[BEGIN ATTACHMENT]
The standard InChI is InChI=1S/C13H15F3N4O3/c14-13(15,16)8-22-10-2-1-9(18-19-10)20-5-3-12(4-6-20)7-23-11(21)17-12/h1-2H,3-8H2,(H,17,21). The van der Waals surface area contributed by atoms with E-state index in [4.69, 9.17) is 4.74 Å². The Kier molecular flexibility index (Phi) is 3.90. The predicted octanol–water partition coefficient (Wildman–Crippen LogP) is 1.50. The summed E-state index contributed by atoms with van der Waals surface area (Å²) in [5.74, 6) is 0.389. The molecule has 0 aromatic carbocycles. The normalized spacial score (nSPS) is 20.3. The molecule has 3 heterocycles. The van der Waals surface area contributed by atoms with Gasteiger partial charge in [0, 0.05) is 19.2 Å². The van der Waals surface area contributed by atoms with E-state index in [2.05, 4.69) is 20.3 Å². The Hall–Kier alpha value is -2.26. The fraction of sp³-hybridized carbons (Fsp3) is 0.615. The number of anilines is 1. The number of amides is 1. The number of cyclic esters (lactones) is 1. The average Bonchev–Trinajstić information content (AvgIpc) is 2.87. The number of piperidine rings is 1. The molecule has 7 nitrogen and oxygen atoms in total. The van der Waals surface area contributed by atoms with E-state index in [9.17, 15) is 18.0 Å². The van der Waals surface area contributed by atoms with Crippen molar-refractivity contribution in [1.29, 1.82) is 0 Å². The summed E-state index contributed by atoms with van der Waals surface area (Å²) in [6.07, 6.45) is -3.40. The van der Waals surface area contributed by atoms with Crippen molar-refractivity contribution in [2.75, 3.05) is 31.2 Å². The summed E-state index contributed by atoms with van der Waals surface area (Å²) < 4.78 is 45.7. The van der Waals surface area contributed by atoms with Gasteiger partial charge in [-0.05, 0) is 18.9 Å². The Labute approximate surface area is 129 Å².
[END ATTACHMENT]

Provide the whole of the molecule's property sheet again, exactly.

The standard InChI is InChI=1S/C13H15F3N4O3/c14-13(15,16)8-22-10-2-1-9(18-19-10)20-5-3-12(4-6-20)7-23-11(21)17-12/h1-2H,3-8H2,(H,17,21). The van der Waals surface area contributed by atoms with E-state index in [4.69, 9.17) is 4.74 Å². The Kier molecular flexibility index (Phi) is 3.90. The predicted octanol–water partition coefficient (Wildman–Crippen LogP) is 1.50. The summed E-state index contributed by atoms with van der Waals surface area (Å²) in [5.74, 6) is 0.389. The molecule has 0 aromatic carbocycles. The normalized spacial score (nSPS) is 20.3. The molecule has 3 heterocycles. The van der Waals surface area contributed by atoms with Gasteiger partial charge in [0, 0.05) is 19.2 Å². The van der Waals surface area contributed by atoms with E-state index in [2.05, 4.69) is 20.3 Å². The Hall–Kier alpha value is -2.26. The fraction of sp³-hybridized carbons (Fsp3) is 0.615. The number of anilines is 1. The number of amides is 1. The number of cyclic esters (lactones) is 1. The average Bonchev–Trinajstić information content (AvgIpc) is 2.87. The number of piperidine rings is 1. The molecule has 7 nitrogen and oxygen atoms in total. The van der Waals surface area contributed by atoms with E-state index in [9.17, 15) is 18.0 Å². The van der Waals surface area contributed by atoms with Crippen molar-refractivity contribution in [1.29, 1.82) is 0 Å². The summed E-state index contributed by atoms with van der Waals surface area (Å²) in [6.07, 6.45) is -3.40. The van der Waals surface area contributed by atoms with Crippen molar-refractivity contribution in [2.75, 3.05) is 31.2 Å². The summed E-state index contributed by atoms with van der Waals surface area (Å²) < 4.78 is 45.7. The van der Waals surface area contributed by atoms with Gasteiger partial charge in [-0.05, 0) is 18.9 Å². The Labute approximate surface area is 129 Å².